Resisting Polarization and Encouraging Compassion

Double rainbow and seagulls over Niagara Falls, with onlookers

We humans like to place people into buckets: good and bad, left and right, us and them. This seems to be an age-old tendency, and it isn’t all that surprising that the rise of social media and the proliferation of news and opinion platforms have allowed our divisions to become more entrenched and more apparent. We can choose to read and listen to only those sources that affirm what we already feel and believe, and we can respond to those who disagree while protected by a screen that keeps us from seeing and experiencing their humanity, their emotional reactions.  Our quickly typed words can be amplified through shares and retweets, carried far beyond the small circles that might once have heard them.

Many, many people have written about the heightened state of polarization in which we live these days, lamenting how destructive it is and postulating about what led to this environment.  It is distressing and disheartening.  But it doesn’t have to be this way.

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Consume Less, Produce More: On Priorities, Focus, and Using My Brain Intentionally

A square painting of a landscape with a body of water in the foreground and mountains in the background.
Boone Lake in Winter, 2015. Private Collection.

At the beginning of 2016, in addition to making a couple of specific resolutions, I set an intention for the year: Consume Less, Produce More. I wasn’t talking about shopping habits or solid waste, but creative output. I had come to realize that I was spending 30-45 minutes checking Facebook every morning, indiscriminately reading content that others had posted and shared. I was watching Hulu and Netflix while cooking and doing chores, and reading articles online before bed. My focus was being pulled and directed by people other than me. My attention span was shorter than I would have liked, and my once robust flow of ideas seemed to have slowed to a trickle. I reminisced about how much mental energy I’d had ten years before. I decided it was time to take back control of my brain and my time.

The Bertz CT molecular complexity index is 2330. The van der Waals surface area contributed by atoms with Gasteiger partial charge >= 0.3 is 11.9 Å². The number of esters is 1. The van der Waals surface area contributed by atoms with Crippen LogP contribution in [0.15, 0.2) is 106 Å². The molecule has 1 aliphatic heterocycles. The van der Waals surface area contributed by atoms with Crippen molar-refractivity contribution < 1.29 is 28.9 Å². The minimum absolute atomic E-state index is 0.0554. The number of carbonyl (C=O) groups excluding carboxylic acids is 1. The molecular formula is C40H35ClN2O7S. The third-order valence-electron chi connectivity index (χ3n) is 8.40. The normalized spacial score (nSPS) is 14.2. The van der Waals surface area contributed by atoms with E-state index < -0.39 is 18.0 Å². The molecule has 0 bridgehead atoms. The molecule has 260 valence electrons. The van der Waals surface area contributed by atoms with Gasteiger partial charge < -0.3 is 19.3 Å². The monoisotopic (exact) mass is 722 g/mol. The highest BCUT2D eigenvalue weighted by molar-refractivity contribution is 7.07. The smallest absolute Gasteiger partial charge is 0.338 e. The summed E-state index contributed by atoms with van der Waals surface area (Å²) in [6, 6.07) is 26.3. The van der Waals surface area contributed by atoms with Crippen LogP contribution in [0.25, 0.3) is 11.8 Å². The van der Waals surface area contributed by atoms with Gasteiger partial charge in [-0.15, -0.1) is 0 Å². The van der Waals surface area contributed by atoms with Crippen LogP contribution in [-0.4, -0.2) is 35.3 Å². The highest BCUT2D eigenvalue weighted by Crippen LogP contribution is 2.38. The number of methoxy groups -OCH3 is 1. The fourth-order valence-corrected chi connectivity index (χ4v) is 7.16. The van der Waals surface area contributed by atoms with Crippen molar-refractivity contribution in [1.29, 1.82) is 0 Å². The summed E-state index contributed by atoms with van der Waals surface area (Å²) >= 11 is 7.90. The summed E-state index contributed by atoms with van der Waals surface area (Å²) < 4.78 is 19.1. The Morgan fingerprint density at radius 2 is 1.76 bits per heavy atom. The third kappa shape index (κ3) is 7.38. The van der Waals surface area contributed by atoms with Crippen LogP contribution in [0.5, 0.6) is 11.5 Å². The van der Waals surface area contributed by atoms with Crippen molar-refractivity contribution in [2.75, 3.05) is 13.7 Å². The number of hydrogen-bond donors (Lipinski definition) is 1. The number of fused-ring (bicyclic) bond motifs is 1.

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What I’ve Learned from Being Neutral

Side view of the author gazing to her left on a beach with mountains and houses in the background
Photo by Emilios.

The idea for today’s post came from Sarah F. Thanks for the suggestion, Sarah!

Unlike most of my fellow citizens, I had to sit out the recent election cycle. I voted, but I did not display a yard sign, put a bumper sticker on my car, contribute to a campaign, or like any candidate’s Facebook page. As a federal judicial employee, I’m prohibited from engaging in any political activity at any level. I’m not permitted to campaign on anyone’s behalf, nor am I allowed to publicly endorse any candidate. I cannot like a partisan post on social media, or attend rallies, and in most cases, I can’t participate in issue advocacy. At least for as long as I serve in my current role, you will not see any politically focused posts on this website.

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